Here’s Why So Many Middle Class Americans Can’t Buy a House
Policy + Politics

Here’s Why So Many Middle Class Americans Can’t Buy a House

© Steve Dipaola / Reuters

One of the biggest concerns in housing right now is the lack of homes for sale. But the problem is disproportionately hurting one type of buyer: those looking for affordable homes.

The number of existing houses on the market at the end of February was 1.1 percent lower than a year ago. New home production has also been lagging. Only 715,000 single-family houses were started last year, well below the 1.025 million average since 1959. 

The shortage is glaringly concentrated at the lower end, according to a new report from Trulia along with other data analyzed by The Fiscal Times. First-time homebuyers looking for starter homes and move-up buyers seeking affordable options are stuck with limited choices. The inactivity threatens to slow the housing recovery, because sales at the lower end propel transactions up the ladder.

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"The lack of housing stock, particularly affordable inventory, is a growing issue,” said Anand Nallathambi, president and CEO of CoreLogic, in a statement last month, “and will limit a full housing recovery in the short to medium term."

Last year, the median price of a purchased home was $220,000 and its median size was 1,900 square feet. For first-time homebuyers, the figures were more humble at $170,000 and 1,620 square feet, according to a homebuyer profile report from the National Association of Realtors.

Those are modest, attainable homes, the kind of which are in short supply even though half of buyers last year sought them out.

In January, the decline in existing-home inventory only appeared in the two lowest price segments. The number of for-sale homes above $250,000 actually increased, with the volume of homes above $750,000 experiencing double-digit gains, according to data given to The Fiscal Times by the NAR.

A Trulia study released Monday showed similar results. Since 2012, the number of starter homes for sale dropped by 43.6 percent, while the number of trade-up homes fell by 41 percent. Premium home inventory also declined by a third, less than the other two categories, but its share of the overall market increased during that time.

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Rising home prices are partly to blame, says Adam DeSanctis, an NAR spokesman, because what were lower-priced homes are appreciating into higher-priced categories. What’s left at the affordable end are scooped up quickly by motivated first-time homebuyers or cash-rich investors, whose share of the buyer market increased to the highest point since April 2014 last month. DeSanctis also noted that the number of foreclosures and short sales — once a source of lower-priced homes — is dropping.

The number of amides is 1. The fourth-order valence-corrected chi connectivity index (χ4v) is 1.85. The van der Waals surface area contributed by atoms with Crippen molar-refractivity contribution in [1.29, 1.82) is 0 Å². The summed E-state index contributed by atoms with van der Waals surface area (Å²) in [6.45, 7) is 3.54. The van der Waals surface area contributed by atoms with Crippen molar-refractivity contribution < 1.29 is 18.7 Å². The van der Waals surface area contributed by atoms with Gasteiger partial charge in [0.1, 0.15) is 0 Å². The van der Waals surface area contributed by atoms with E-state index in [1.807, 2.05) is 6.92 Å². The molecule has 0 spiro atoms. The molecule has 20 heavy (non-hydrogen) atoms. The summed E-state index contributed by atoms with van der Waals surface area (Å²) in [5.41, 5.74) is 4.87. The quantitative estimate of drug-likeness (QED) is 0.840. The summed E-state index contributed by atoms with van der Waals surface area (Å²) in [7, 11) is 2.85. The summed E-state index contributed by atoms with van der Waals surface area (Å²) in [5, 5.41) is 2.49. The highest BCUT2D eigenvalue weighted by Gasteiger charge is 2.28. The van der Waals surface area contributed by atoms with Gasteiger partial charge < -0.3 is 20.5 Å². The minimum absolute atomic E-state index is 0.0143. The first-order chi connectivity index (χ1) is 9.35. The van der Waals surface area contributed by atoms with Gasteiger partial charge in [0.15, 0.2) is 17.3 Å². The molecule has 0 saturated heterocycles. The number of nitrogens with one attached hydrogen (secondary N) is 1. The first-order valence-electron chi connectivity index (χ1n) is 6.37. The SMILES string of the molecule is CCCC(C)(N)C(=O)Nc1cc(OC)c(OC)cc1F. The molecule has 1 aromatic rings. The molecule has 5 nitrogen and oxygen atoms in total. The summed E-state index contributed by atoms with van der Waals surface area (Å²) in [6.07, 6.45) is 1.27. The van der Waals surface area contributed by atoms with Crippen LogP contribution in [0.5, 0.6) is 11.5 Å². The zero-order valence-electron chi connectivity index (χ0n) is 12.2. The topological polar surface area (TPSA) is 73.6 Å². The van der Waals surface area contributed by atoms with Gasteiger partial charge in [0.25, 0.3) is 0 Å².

Foreclosure inventory plunged by 21.7 percent in January and completed foreclosures fell by 16.2 percent compared with the previous year, according to CoreLogic.

Home builders are not filling in the gap, either. Using size as a proxy, since pricing data isn’t available, new homes built last year under 2,400 square feet made up 45 percent of all newly constructed homes. But the long-term average since 1999 is 57.5 percent, according to Census data.

Part of the reason why builders are shying away from affordable homes is the rising cost of land, labor and materials, says David Crowe, chief economist for the National Association of Home Builders. These increases make it harder for developers to justify the construction of smaller, less expensive homes. He also noted that only two out of 10 buyers of new homes are first-time homebuyers. Overwhelmingly, these buyers find their starter homes in the existing-home market.

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“There is weaker demand,” he says. “The few first-time homebuyers that are in market for new homes are still bounded by credit issues, stricter underwriting standards they can’t meet and weaker income growth.”

Crowe says the solution remains with the existing-home market, so first-time homebuyers can buy homes from sellers who are ready to move up.

But first-time homebuyers have become a smaller part of the market. The share of these buyers fell to 30 percent in February, well below the historic average of 40 percent. They must pay 5.6 percent more of their income towards a home purchase than in 2012, according to Trulia’s findings.

“Finding the right property at an affordable price is burdening many potential buyers,” says ANR Chief Economist Lawrence Yun a statement Monday accompanying February’s disappointing home sales report.

Many move-up buyers are stuck in the same conundrum, unable to find an affordable home. Trulia found that trade-up homebuyers today have to shell out 2.6 percent more of their income for a home four years ago.

“The traditional domino effect of home buyers moving up to allow new entry buyers into the home owner market is simply out of whack,” says James Gaines, chief economist of the Real Estate Center at Texas A&M University. “It’s not clear what will need to happen to reverse this trend.”